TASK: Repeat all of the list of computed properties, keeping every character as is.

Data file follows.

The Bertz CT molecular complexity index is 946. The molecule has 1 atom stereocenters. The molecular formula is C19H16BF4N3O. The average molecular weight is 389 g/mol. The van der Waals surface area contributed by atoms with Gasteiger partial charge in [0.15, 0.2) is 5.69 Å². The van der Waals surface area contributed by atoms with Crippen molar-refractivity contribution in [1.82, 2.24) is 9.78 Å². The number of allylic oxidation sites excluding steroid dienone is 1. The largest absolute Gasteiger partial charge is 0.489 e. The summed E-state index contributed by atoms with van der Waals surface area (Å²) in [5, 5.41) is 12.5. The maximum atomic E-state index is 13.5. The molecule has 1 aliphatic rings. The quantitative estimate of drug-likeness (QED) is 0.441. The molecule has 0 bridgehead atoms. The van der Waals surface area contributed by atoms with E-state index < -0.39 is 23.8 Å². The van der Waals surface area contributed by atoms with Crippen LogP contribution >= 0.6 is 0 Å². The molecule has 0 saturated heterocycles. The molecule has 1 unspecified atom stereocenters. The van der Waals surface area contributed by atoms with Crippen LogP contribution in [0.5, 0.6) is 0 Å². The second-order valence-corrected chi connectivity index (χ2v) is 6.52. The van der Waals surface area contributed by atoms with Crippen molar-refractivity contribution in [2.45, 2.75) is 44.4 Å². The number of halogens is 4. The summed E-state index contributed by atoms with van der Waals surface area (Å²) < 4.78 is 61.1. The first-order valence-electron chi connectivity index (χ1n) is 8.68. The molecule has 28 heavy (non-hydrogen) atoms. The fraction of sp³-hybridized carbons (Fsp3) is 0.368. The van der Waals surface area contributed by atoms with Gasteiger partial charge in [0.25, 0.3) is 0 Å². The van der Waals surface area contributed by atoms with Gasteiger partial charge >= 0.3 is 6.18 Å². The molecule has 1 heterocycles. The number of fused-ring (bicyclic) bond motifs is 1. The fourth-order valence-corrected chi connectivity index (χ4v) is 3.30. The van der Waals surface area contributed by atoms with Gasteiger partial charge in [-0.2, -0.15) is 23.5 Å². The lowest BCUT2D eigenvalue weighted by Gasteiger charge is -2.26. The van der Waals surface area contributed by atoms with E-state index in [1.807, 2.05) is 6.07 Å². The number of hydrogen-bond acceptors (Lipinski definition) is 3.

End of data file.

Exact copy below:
The Bertz CT molecular complexity index is 946. The molecule has 1 atom stereocenters. The molecular formula is C19H16BF4N3O. The average molecular weight is 389 g/mol. The van der Waals surface area contributed by atoms with Gasteiger partial charge in [0.15, 0.2) is 5.69 Å². The van der Waals surface area contributed by atoms with Crippen molar-refractivity contribution in [1.82, 2.24) is 9.78 Å². The number of allylic oxidation sites excluding steroid dienone is 1. The largest absolute Gasteiger partial charge is 0.489 e. The summed E-state index contributed by atoms with van der Waals surface area (Å²) in [5, 5.41) is 12.5. The maximum atomic E-state index is 13.5. The molecule has 1 aliphatic rings. The quantitative estimate of drug-likeness (QED) is 0.441. The molecule has 0 bridgehead atoms. The van der Waals surface area contributed by atoms with E-state index < -0.39 is 23.8 Å². The van der Waals surface area contributed by atoms with Crippen LogP contribution >= 0.6 is 0 Å². The molecule has 0 saturated heterocycles. The molecule has 1 unspecified atom stereocenters. The van der Waals surface area contributed by atoms with Crippen LogP contribution in [0.5, 0.6) is 0 Å². The second-order valence-corrected chi connectivity index (χ2v) is 6.52. The van der Waals surface area contributed by atoms with Crippen molar-refractivity contribution in [2.45, 2.75) is 44.4 Å². The number of halogens is 4. The summed E-state index contributed by atoms with van der Waals surface area (Å²) < 4.78 is 61.1. The first-order valence-electron chi connectivity index (χ1n) is 8.68. The molecule has 28 heavy (non-hydrogen) atoms. The fraction of sp³-hybridized carbons (Fsp3) is 0.368. The van der Waals surface area contributed by atoms with Gasteiger partial charge in [0.25, 0.3) is 0 Å². The van der Waals surface area contributed by atoms with Gasteiger partial charge >= 0.3 is 6.18 Å². The molecule has 1 heterocycles. The number of fused-ring (bicyclic) bond motifs is 1. The fourth-order valence-corrected chi connectivity index (χ4v) is 3.30. The van der Waals surface area contributed by atoms with Gasteiger partial charge in [-0.2, -0.15) is 23.5 Å². The lowest BCUT2D eigenvalue weighted by Gasteiger charge is -2.26. The van der Waals surface area contributed by atoms with E-state index in [1.807, 2.05) is 6.07 Å². The number of hydrogen-bond acceptors (Lipinski definition) is 3.